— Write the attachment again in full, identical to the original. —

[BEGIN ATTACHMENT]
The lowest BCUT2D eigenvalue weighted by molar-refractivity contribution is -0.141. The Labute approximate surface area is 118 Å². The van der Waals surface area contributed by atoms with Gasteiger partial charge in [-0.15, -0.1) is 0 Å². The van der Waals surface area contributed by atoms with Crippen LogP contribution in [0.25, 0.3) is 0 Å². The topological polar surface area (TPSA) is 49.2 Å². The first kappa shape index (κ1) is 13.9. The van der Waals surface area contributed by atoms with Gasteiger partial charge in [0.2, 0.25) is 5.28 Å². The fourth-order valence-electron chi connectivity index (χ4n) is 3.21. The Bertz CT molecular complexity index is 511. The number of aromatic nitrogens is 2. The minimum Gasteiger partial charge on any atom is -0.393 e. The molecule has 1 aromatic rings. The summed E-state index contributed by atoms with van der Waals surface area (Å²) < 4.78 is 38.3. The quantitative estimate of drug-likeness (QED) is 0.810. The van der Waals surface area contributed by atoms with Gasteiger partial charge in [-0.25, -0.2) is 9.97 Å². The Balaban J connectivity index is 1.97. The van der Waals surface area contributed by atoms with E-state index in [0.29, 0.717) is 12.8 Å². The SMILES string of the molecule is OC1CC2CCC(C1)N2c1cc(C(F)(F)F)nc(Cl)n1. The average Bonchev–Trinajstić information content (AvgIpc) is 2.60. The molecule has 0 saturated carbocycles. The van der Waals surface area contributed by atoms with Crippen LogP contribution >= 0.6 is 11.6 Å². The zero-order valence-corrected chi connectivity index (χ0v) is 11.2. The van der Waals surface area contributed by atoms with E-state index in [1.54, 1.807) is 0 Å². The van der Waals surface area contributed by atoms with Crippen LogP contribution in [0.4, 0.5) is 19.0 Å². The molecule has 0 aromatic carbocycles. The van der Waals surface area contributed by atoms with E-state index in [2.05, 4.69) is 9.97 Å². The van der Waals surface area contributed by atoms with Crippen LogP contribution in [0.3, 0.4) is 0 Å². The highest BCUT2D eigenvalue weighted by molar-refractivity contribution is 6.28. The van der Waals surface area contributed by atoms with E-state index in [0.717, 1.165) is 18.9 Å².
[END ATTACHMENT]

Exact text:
The lowest BCUT2D eigenvalue weighted by molar-refractivity contribution is -0.141. The Labute approximate surface area is 118 Å². The van der Waals surface area contributed by atoms with Gasteiger partial charge in [-0.15, -0.1) is 0 Å². The van der Waals surface area contributed by atoms with Crippen LogP contribution in [0.25, 0.3) is 0 Å². The topological polar surface area (TPSA) is 49.2 Å². The first kappa shape index (κ1) is 13.9. The van der Waals surface area contributed by atoms with Gasteiger partial charge in [0.2, 0.25) is 5.28 Å². The fourth-order valence-electron chi connectivity index (χ4n) is 3.21. The Bertz CT molecular complexity index is 511. The number of aromatic nitrogens is 2. The minimum Gasteiger partial charge on any atom is -0.393 e. The molecule has 1 aromatic rings. The summed E-state index contributed by atoms with van der Waals surface area (Å²) < 4.78 is 38.3. The quantitative estimate of drug-likeness (QED) is 0.810. The van der Waals surface area contributed by atoms with Gasteiger partial charge in [-0.25, -0.2) is 9.97 Å². The Balaban J connectivity index is 1.97. The van der Waals surface area contributed by atoms with E-state index in [0.29, 0.717) is 12.8 Å². The SMILES string of the molecule is OC1CC2CCC(C1)N2c1cc(C(F)(F)F)nc(Cl)n1. The average Bonchev–Trinajstić information content (AvgIpc) is 2.60. The molecule has 0 saturated carbocycles. The van der Waals surface area contributed by atoms with Crippen LogP contribution >= 0.6 is 11.6 Å². The zero-order valence-corrected chi connectivity index (χ0v) is 11.2. The van der Waals surface area contributed by atoms with E-state index in [1.54, 1.807) is 0 Å². The van der Waals surface area contributed by atoms with Crippen LogP contribution in [0.4, 0.5) is 19.0 Å². The molecule has 0 aromatic carbocycles. The van der Waals surface area contributed by atoms with E-state index in [2.05, 4.69) is 9.97 Å². The van der Waals surface area contributed by atoms with Crippen LogP contribution in [0.3, 0.4) is 0 Å². The highest BCUT2D eigenvalue weighted by molar-refractivity contribution is 6.28. The van der Waals surface area contributed by atoms with E-state index in [0.717, 1.165) is 18.9 Å².